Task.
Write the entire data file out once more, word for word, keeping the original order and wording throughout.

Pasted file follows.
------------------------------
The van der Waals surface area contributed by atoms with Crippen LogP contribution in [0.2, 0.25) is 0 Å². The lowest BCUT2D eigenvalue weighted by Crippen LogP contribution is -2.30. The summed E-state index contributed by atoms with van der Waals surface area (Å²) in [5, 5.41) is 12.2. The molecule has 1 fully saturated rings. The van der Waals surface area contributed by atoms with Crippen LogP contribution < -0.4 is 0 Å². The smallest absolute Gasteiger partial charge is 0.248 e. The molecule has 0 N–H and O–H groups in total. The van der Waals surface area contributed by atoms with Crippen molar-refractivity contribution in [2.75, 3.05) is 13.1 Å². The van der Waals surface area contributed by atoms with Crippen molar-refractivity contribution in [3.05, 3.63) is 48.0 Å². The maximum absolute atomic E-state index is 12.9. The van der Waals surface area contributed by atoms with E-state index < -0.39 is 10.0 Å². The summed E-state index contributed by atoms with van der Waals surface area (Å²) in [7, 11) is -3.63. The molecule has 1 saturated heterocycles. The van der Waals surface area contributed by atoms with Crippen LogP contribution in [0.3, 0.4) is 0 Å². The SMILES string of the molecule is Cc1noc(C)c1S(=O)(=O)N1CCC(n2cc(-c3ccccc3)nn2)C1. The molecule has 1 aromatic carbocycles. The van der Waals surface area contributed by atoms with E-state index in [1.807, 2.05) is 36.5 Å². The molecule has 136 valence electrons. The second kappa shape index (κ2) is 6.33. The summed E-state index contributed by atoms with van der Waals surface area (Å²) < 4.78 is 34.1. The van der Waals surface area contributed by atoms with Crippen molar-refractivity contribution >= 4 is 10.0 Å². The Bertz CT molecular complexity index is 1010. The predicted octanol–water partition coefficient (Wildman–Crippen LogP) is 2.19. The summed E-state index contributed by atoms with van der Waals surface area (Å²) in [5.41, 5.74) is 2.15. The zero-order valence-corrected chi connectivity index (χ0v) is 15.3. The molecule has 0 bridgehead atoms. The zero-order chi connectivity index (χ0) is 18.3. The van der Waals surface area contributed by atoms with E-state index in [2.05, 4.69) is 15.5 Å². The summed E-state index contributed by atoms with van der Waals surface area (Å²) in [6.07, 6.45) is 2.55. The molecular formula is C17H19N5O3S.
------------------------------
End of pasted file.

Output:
The van der Waals surface area contributed by atoms with Crippen LogP contribution in [0.2, 0.25) is 0 Å². The lowest BCUT2D eigenvalue weighted by Crippen LogP contribution is -2.30. The summed E-state index contributed by atoms with van der Waals surface area (Å²) in [5, 5.41) is 12.2. The molecule has 1 fully saturated rings. The van der Waals surface area contributed by atoms with Crippen LogP contribution < -0.4 is 0 Å². The smallest absolute Gasteiger partial charge is 0.248 e. The molecule has 0 N–H and O–H groups in total. The van der Waals surface area contributed by atoms with Crippen molar-refractivity contribution in [2.75, 3.05) is 13.1 Å². The van der Waals surface area contributed by atoms with Crippen molar-refractivity contribution in [3.05, 3.63) is 48.0 Å². The maximum absolute atomic E-state index is 12.9. The van der Waals surface area contributed by atoms with E-state index < -0.39 is 10.0 Å². The summed E-state index contributed by atoms with van der Waals surface area (Å²) in [7, 11) is -3.63. The molecule has 1 saturated heterocycles. The van der Waals surface area contributed by atoms with Crippen LogP contribution in [0.3, 0.4) is 0 Å². The SMILES string of the molecule is Cc1noc(C)c1S(=O)(=O)N1CCC(n2cc(-c3ccccc3)nn2)C1. The molecule has 1 aromatic carbocycles. The van der Waals surface area contributed by atoms with E-state index in [1.807, 2.05) is 36.5 Å². The molecule has 136 valence electrons. The second kappa shape index (κ2) is 6.33. The summed E-state index contributed by atoms with van der Waals surface area (Å²) < 4.78 is 34.1. The van der Waals surface area contributed by atoms with Crippen molar-refractivity contribution >= 4 is 10.0 Å². The Bertz CT molecular complexity index is 1010. The predicted octanol–water partition coefficient (Wildman–Crippen LogP) is 2.19. The summed E-state index contributed by atoms with van der Waals surface area (Å²) in [5.41, 5.74) is 2.15. The zero-order valence-corrected chi connectivity index (χ0v) is 15.3. The molecule has 0 bridgehead atoms. The zero-order chi connectivity index (χ0) is 18.3. The van der Waals surface area contributed by atoms with E-state index in [2.05, 4.69) is 15.5 Å². The summed E-state index contributed by atoms with van der Waals surface area (Å²) in [6.07, 6.45) is 2.55. The molecular formula is C17H19N5O3S.